Managed print has become a trusted, reliable solution in the world of multifunction printers and smaller machines, but now it's moving into the wide format world. Here's everything you need to know in order to take advantage of this change.
There are so many print solutions out there that it might be difficult to tell what's best for your company. By now, you've probably considered a lot of options--but have you ever thought about wide format printing? Wide format printers can offer countless benefits to companies of all shapes and sizes, and today, we'll show you why this is one solution you don't want to overlook.
You've probably heard about wide format printing, but what about wide format scanning? It's an important step in the life-cycle of any document that isn't the traditional 8.5 x 11 inch size, and the more you know about it, the more you'll be able to appreciate just how important it is.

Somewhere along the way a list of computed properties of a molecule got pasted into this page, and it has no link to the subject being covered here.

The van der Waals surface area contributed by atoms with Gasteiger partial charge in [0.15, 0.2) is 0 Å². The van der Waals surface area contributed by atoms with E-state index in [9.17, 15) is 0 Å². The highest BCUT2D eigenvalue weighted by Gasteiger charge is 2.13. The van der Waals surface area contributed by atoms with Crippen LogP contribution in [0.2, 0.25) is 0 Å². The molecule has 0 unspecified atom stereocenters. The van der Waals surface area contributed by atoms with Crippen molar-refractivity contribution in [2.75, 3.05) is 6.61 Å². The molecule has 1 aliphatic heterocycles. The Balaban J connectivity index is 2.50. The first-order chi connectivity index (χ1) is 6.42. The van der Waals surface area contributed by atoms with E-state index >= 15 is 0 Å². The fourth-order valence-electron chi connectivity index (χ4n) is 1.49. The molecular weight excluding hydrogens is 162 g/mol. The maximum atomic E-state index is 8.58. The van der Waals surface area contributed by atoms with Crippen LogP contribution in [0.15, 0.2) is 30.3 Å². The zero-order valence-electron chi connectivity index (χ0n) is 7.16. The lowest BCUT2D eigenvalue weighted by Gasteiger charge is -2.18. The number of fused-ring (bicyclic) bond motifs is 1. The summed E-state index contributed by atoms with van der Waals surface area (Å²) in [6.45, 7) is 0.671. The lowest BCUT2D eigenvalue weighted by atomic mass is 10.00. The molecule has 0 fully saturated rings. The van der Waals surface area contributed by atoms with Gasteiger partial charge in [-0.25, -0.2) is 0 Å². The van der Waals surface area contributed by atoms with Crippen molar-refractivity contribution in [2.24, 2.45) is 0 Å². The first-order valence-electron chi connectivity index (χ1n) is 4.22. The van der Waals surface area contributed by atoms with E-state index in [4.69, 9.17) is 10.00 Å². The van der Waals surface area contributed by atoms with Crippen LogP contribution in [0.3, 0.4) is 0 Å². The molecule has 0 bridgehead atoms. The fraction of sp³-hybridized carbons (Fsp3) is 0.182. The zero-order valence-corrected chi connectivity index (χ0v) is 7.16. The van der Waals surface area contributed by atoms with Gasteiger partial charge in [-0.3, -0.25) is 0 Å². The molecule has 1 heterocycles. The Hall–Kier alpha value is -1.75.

It's always important to use the right tool for the right job--and important prints are no different. You want to make sure that you're getting all the performance, options, and efficiency that you need. That's why we're taking a look at the difference between wide format printers and production printers--so you always know just what your business needs.
Wide Format Printers are growing in popularity in many of today's offices. Businesses that do a lot of wide format printing are learning that outsourcing those print jobs can be costly and that those costs are reduced when they invest in the printer that can do it all. Wide format printers can do a variety of print jobs including:
- Advertising Materials
- Plans and Maps
- ...and More!
These versatile printers can even scan and copy when you select a model with multifunction capabilities.
Have you looked into wide format printers but aren't sure of the difference between offset and digital printing? Check out our guide to discover the critical differences.
This century-old process uses the four-color printing system (cyan, magenta, yellow, and black) to create high-quality color prints. Images are transferred from plates onto a roller, which then transfers the oil-based ink directly onto the media. The advantages include: